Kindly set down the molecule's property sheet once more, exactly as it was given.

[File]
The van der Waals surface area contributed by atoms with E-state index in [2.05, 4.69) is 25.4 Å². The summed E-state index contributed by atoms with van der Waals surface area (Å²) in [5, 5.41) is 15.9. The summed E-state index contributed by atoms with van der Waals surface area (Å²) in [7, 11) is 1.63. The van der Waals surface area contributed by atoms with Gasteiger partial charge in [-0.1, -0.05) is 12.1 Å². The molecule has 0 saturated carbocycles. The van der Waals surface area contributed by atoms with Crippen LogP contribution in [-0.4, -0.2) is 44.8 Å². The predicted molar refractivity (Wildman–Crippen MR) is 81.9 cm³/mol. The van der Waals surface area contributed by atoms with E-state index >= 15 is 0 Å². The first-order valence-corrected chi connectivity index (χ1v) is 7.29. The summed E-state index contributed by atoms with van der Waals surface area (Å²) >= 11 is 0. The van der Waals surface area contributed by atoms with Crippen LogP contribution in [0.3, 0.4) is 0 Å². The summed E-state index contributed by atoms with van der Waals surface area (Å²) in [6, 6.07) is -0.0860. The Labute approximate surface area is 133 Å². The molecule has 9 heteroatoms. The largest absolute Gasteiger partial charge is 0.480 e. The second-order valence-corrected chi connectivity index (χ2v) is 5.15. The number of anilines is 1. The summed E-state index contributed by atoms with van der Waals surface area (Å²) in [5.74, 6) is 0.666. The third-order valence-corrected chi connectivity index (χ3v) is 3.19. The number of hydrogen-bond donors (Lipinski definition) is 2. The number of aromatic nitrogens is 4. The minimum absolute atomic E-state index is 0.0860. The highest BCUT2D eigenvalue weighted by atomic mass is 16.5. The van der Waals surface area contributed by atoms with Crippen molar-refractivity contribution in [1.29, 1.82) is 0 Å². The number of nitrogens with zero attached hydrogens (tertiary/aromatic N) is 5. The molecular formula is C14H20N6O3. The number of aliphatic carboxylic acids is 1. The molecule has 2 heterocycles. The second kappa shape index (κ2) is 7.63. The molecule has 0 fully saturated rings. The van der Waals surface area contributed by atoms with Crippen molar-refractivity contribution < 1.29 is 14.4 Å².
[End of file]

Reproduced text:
The van der Waals surface area contributed by atoms with E-state index in [2.05, 4.69) is 25.4 Å². The summed E-state index contributed by atoms with van der Waals surface area (Å²) in [5, 5.41) is 15.9. The summed E-state index contributed by atoms with van der Waals surface area (Å²) in [7, 11) is 1.63. The van der Waals surface area contributed by atoms with Gasteiger partial charge in [-0.1, -0.05) is 12.1 Å². The molecule has 0 saturated carbocycles. The van der Waals surface area contributed by atoms with Crippen LogP contribution in [-0.4, -0.2) is 44.8 Å². The predicted molar refractivity (Wildman–Crippen MR) is 81.9 cm³/mol. The van der Waals surface area contributed by atoms with E-state index >= 15 is 0 Å². The first-order valence-corrected chi connectivity index (χ1v) is 7.29. The summed E-state index contributed by atoms with van der Waals surface area (Å²) >= 11 is 0. The van der Waals surface area contributed by atoms with Crippen LogP contribution in [0.3, 0.4) is 0 Å². The summed E-state index contributed by atoms with van der Waals surface area (Å²) in [6, 6.07) is -0.0860. The Labute approximate surface area is 133 Å². The molecule has 9 heteroatoms. The largest absolute Gasteiger partial charge is 0.480 e. The second-order valence-corrected chi connectivity index (χ2v) is 5.15. The number of anilines is 1. The summed E-state index contributed by atoms with van der Waals surface area (Å²) in [5.74, 6) is 0.666. The third-order valence-corrected chi connectivity index (χ3v) is 3.19. The number of hydrogen-bond donors (Lipinski definition) is 2. The number of aromatic nitrogens is 4. The minimum absolute atomic E-state index is 0.0860. The highest BCUT2D eigenvalue weighted by atomic mass is 16.5. The van der Waals surface area contributed by atoms with Crippen molar-refractivity contribution in [1.29, 1.82) is 0 Å². The number of nitrogens with zero attached hydrogens (tertiary/aromatic N) is 5. The molecular formula is C14H20N6O3. The number of aliphatic carboxylic acids is 1. The molecule has 2 heterocycles. The second kappa shape index (κ2) is 7.63. The molecule has 0 fully saturated rings. The van der Waals surface area contributed by atoms with Crippen molar-refractivity contribution < 1.29 is 14.4 Å².